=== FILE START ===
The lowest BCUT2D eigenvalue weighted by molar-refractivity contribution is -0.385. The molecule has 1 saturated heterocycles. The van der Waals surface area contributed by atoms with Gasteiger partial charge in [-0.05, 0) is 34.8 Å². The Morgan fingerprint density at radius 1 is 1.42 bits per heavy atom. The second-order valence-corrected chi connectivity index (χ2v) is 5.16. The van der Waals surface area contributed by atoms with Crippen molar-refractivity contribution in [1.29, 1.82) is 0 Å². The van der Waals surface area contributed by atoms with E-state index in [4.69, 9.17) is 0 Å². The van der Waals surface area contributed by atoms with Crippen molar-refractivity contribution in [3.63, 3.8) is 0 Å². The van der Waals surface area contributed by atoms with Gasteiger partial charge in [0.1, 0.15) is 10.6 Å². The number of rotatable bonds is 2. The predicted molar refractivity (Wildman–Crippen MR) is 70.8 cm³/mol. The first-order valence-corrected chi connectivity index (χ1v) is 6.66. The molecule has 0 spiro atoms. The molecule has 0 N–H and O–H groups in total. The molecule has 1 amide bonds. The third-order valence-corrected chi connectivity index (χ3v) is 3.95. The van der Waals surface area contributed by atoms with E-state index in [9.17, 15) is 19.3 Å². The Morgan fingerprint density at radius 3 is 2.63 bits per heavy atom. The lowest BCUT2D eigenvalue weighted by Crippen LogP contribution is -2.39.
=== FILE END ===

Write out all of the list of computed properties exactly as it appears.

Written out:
The lowest BCUT2D eigenvalue weighted by molar-refractivity contribution is -0.385. The molecule has 1 saturated heterocycles. The van der Waals surface area contributed by atoms with Gasteiger partial charge in [-0.05, 0) is 34.8 Å². The Morgan fingerprint density at radius 1 is 1.42 bits per heavy atom. The second-order valence-corrected chi connectivity index (χ2v) is 5.16. The van der Waals surface area contributed by atoms with Crippen molar-refractivity contribution in [1.29, 1.82) is 0 Å². The van der Waals surface area contributed by atoms with E-state index in [4.69, 9.17) is 0 Å². The van der Waals surface area contributed by atoms with Crippen molar-refractivity contribution in [3.63, 3.8) is 0 Å². The van der Waals surface area contributed by atoms with Gasteiger partial charge in [0.1, 0.15) is 10.6 Å². The number of rotatable bonds is 2. The predicted molar refractivity (Wildman–Crippen MR) is 70.8 cm³/mol. The first-order valence-corrected chi connectivity index (χ1v) is 6.66. The molecule has 0 spiro atoms. The molecule has 0 N–H and O–H groups in total. The molecule has 1 amide bonds. The third-order valence-corrected chi connectivity index (χ3v) is 3.95. The van der Waals surface area contributed by atoms with E-state index in [9.17, 15) is 19.3 Å². The Morgan fingerprint density at radius 3 is 2.63 bits per heavy atom. The lowest BCUT2D eigenvalue weighted by Crippen LogP contribution is -2.39.